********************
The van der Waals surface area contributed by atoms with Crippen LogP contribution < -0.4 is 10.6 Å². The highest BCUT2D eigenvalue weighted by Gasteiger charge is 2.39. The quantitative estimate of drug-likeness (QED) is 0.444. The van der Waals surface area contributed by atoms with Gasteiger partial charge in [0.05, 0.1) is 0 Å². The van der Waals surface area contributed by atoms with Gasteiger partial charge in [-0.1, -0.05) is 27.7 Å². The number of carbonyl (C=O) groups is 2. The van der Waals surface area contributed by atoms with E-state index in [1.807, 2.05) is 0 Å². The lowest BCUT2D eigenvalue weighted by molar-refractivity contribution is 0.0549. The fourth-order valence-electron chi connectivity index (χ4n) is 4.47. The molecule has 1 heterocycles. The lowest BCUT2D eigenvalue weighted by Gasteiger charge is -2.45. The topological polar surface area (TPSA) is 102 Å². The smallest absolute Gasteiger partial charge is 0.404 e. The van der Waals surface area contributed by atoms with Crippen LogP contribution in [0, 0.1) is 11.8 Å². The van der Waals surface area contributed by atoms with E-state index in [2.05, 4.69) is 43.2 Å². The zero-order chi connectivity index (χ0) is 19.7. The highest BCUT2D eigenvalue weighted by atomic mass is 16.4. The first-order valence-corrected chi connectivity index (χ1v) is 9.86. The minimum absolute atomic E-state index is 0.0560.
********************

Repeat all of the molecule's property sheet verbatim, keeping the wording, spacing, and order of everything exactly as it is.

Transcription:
The van der Waals surface area contributed by atoms with Crippen LogP contribution < -0.4 is 10.6 Å². The highest BCUT2D eigenvalue weighted by Gasteiger charge is 2.39. The quantitative estimate of drug-likeness (QED) is 0.444. The van der Waals surface area contributed by atoms with Gasteiger partial charge in [0.05, 0.1) is 0 Å². The van der Waals surface area contributed by atoms with Gasteiger partial charge in [-0.1, -0.05) is 27.7 Å². The number of carbonyl (C=O) groups is 2. The van der Waals surface area contributed by atoms with E-state index in [1.807, 2.05) is 0 Å². The lowest BCUT2D eigenvalue weighted by molar-refractivity contribution is 0.0549. The fourth-order valence-electron chi connectivity index (χ4n) is 4.47. The molecule has 1 heterocycles. The lowest BCUT2D eigenvalue weighted by Gasteiger charge is -2.45. The topological polar surface area (TPSA) is 102 Å². The smallest absolute Gasteiger partial charge is 0.404 e. The van der Waals surface area contributed by atoms with Crippen LogP contribution in [0, 0.1) is 11.8 Å². The van der Waals surface area contributed by atoms with E-state index in [2.05, 4.69) is 43.2 Å². The zero-order chi connectivity index (χ0) is 19.7. The highest BCUT2D eigenvalue weighted by atomic mass is 16.4. The first-order valence-corrected chi connectivity index (χ1v) is 9.86. The minimum absolute atomic E-state index is 0.0560.